Turkish President Recep Tayyip Erdogan on Friday approved a constitutional reform bill, paving the way for a referendum which could bring about an executive presidential system.
Turkey's President Recep Tayyip Erdogan has approved a constitutional reform bill, paving the way for an executive presidential system. The bill will be sent to the Prime Ministry to be published in the Official Gazette, setting the date for a vote.
The Turkish parliament approved the 18-article bill last month with 339 votes in favour, nine more than what was needed to put the proposals to a referendum.
TRT World's Alican Ayanlar has more from Ankara.
"With the president's approval, eyes are now on the High Election Board (YSK). The YSK will probably announce that April 16 is the appropriate date for a referendum," said Deputy Prime Minister Numan Kurtulmus, reiterating the likely date mentioned by the Justice Minister Bekir Bozdag a day earlier.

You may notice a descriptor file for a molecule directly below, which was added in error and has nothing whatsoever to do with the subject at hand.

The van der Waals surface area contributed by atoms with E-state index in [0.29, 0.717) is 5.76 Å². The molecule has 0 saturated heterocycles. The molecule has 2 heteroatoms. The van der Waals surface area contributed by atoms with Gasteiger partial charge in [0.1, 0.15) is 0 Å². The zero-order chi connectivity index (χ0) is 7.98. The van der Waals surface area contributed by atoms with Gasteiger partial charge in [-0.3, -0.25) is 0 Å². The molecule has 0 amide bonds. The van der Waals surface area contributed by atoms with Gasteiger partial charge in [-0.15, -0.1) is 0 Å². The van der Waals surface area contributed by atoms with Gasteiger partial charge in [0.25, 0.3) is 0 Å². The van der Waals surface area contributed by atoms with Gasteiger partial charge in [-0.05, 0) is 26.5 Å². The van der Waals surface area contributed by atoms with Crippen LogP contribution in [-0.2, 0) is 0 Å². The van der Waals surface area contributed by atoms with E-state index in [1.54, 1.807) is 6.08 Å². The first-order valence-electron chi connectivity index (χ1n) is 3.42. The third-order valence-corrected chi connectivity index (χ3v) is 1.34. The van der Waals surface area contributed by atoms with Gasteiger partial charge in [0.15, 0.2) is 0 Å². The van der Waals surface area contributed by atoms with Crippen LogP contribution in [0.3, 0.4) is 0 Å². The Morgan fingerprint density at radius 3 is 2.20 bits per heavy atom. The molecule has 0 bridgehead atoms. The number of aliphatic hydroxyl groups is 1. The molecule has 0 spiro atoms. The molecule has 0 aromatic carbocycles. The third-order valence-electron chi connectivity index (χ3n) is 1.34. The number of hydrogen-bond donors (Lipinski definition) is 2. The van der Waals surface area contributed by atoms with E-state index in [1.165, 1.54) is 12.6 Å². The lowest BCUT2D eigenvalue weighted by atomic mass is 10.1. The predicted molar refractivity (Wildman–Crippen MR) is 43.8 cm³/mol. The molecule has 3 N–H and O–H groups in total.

Kurtulmus said the Turkish people, including those who will vote "yes" or "no", will express their opinion in the referendum.
"I hope that this election campaign will continue in line with the mature democracy of Turkey," he said.
President Erdogan says the reform will provide stability at a time of turmoil and prevent a return to the fragile coalitions of the past. But critics say the reforms will give excessive powers to the president.
If the changes pass the referendum, the first of simultaneous parliamentary and presidential elections for a five-year term would be held in November 2019.